The exchange rate of the rand was relatively volatile against the US dollar during the first two months of 2000. After having reached a level of R6,06 to the US dollar on 13 January, the rand depreciated sharply to a low of R6,32 at the end of January. During February the rand traded between R6,20 and R6,40 against the US dollar. The depreciation of the rand against the dollar was due to the overall strength of the US currency, as demonstrated by an appreciation of 0,6 per cent in the value of the rand against the Euro in the first two months of 2000. As a consequence the nominal effective exchange rate of the rand declined by only 0,4 per cent from the end of December 1999 to the end of February 2000.
6. STABILITY IN THE FINANCIAL SECTOR
Conditions in the banking sector remained stable during the fourth quarter of 1999 and in the first two months of 2000. The gross overdues of the banking sector increased from R28,4 billion in the third quarter of 1999 to R29,4 billion in the fourth quarter. As a ratio of total loans and advances, gross overdues therefore increased slightly from 4,8 per cent to 4,9 per cent over the same period. However, total provisions as a ratio of gross overdues also improved from 53,7 per cent in the third quarter of 1999 to 57,5 per cent in the fourth quarter. This is much higher than the international norm of 40 per cent.
7. MONETARY POLICY
The Reserve Bank had deliberately eased liquidity conditions in the money market during the last four months of 1999 to allay fears arising from the millennium change. From the beginning of the new year when it became apparent that no serious Y2K-problems would be experienced, the Bank began to increase the reserve dependency of banks on central bank funding. In order to drain liquidity the Bank entered into foreign exchange swaps with banks, increased the amount of reverse-repurchase transactions and also issued more Reserve Bank debentures.
Although these operations were partly offset by a decline in notes and coin in circulation, the liquidity requirement of the banks increased from R2,4 billion at the end of 1999 to R7,7 billion at the end of February 2000. The Reserve Bank provided liquidity to the full extent of the private banks’ needs, with the result that only limited use was made of the marginal lending facility during the first two months of 2000.
The repo rate of the Reserve Bank at the daily auction remained at a level of 11,75 per cent from 14 January 2000. This constant repo rate probably resulted from the Monetary Policy Committee’s conclusion on 13 January 2000 that such a level was regarded as appropriate for South Africa under the circumstances at that time, and that the banks’ daily liquidity requirement would be managed in a way which would ensure that the repo rate would remain at or around that level.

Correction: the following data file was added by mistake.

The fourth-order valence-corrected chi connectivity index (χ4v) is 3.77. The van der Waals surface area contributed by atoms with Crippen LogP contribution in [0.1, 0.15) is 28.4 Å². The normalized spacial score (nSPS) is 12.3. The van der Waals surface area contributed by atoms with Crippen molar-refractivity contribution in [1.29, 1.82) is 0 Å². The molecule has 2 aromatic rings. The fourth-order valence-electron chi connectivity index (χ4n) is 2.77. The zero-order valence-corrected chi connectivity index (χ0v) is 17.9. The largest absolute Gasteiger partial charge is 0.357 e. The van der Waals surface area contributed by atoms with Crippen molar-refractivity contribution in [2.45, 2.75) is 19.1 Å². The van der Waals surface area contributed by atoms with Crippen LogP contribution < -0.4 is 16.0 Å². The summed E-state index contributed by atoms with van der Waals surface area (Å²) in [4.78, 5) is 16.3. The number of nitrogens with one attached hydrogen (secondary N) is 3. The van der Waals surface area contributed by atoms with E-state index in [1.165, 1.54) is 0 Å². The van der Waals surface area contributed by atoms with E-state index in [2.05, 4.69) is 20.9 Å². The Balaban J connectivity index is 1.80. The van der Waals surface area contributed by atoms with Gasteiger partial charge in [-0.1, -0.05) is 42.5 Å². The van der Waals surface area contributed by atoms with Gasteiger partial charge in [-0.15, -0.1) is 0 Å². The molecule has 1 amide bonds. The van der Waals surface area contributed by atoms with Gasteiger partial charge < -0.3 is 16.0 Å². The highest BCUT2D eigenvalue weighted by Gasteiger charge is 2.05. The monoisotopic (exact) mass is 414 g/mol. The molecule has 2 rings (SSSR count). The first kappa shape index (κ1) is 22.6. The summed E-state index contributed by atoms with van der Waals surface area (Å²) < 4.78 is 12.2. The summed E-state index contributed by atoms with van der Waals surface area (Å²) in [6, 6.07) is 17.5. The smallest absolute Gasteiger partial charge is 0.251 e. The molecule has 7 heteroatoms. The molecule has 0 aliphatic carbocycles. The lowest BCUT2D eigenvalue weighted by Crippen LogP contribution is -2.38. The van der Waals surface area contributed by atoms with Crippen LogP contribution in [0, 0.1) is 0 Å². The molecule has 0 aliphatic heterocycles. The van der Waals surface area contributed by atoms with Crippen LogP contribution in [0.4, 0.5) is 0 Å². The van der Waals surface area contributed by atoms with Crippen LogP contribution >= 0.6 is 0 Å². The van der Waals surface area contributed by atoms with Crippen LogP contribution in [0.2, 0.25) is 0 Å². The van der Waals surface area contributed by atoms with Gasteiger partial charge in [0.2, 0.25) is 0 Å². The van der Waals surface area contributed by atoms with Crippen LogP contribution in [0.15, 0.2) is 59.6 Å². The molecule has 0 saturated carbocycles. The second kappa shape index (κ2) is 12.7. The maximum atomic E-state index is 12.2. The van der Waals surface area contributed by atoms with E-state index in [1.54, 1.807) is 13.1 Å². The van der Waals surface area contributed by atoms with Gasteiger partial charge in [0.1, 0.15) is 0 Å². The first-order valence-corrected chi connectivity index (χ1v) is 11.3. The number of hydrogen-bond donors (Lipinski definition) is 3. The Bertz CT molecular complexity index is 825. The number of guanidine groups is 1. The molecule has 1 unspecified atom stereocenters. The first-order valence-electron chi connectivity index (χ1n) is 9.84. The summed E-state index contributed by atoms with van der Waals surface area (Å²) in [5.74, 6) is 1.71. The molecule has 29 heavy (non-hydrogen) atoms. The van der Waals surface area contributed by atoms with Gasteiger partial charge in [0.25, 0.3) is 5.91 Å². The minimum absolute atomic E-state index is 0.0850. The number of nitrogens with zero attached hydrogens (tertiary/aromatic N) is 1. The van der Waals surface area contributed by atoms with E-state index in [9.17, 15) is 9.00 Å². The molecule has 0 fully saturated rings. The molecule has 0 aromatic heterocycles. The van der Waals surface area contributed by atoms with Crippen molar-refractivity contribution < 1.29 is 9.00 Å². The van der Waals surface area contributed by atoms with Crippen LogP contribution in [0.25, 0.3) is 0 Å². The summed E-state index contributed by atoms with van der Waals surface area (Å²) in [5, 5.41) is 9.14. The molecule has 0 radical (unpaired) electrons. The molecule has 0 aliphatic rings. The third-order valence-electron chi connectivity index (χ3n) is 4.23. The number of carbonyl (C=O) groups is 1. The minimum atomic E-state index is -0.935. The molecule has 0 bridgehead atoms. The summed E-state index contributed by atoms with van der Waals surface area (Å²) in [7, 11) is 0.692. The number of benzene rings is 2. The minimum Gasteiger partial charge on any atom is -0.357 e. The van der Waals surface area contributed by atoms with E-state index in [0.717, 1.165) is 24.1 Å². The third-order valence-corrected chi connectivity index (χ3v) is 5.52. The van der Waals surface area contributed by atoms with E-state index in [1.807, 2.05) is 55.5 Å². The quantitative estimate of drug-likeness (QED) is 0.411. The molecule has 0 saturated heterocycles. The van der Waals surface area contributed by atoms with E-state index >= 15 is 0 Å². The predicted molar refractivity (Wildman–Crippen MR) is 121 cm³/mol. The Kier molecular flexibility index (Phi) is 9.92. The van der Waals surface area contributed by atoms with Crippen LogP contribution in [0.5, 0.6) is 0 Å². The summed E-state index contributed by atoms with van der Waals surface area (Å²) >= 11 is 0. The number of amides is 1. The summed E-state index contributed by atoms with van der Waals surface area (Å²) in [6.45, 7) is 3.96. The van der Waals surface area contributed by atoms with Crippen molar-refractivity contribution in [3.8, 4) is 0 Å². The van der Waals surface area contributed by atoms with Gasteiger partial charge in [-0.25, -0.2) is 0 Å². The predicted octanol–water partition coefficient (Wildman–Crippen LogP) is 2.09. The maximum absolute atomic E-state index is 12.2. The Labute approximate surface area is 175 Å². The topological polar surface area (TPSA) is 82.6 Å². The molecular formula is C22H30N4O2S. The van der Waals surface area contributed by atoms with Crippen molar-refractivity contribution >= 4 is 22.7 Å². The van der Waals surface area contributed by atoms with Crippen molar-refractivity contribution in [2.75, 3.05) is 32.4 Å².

Since the last meeting of the Monetary Policy Committee, clear signs of increased inflationary pressures have become apparent in the South African economy. Increases in the prices of petrol and diesel, transport equipment and more recently food products have led to accelerated inflation. For example, the imported component of the production price index increased from a twelve-month rate of 7,1 per cent in September 1999 to 13,1 per cent in January 2000, while the rate of increase in domestically produced goods accelerated from 5,2 per cent to 6,5 per cent over the same period. The Monetary Policy Committee will be closely monitoring any second-round effects of these inflationary pressures.
Over the medium to longer term, inflation in South Africa is expected to decline again because of monetary and fiscal discipline, international competition, the projected low growth of nominal unit labour costs and excess production capacity in the economy.
Given these circumstances, and consistent with the inflation target of 3 to 6 per cent as an average in 2002 as set by the government, the Monetary Policy Committee is of the opinion that the current level of the repo rate is appropriate. In accordance with the decision taken at the previous meeting, the Reserve Bank will therefore continue to manage the banks’ daily liquidity requirement in a way that will result in a repo rate at or around 11,75 per cent.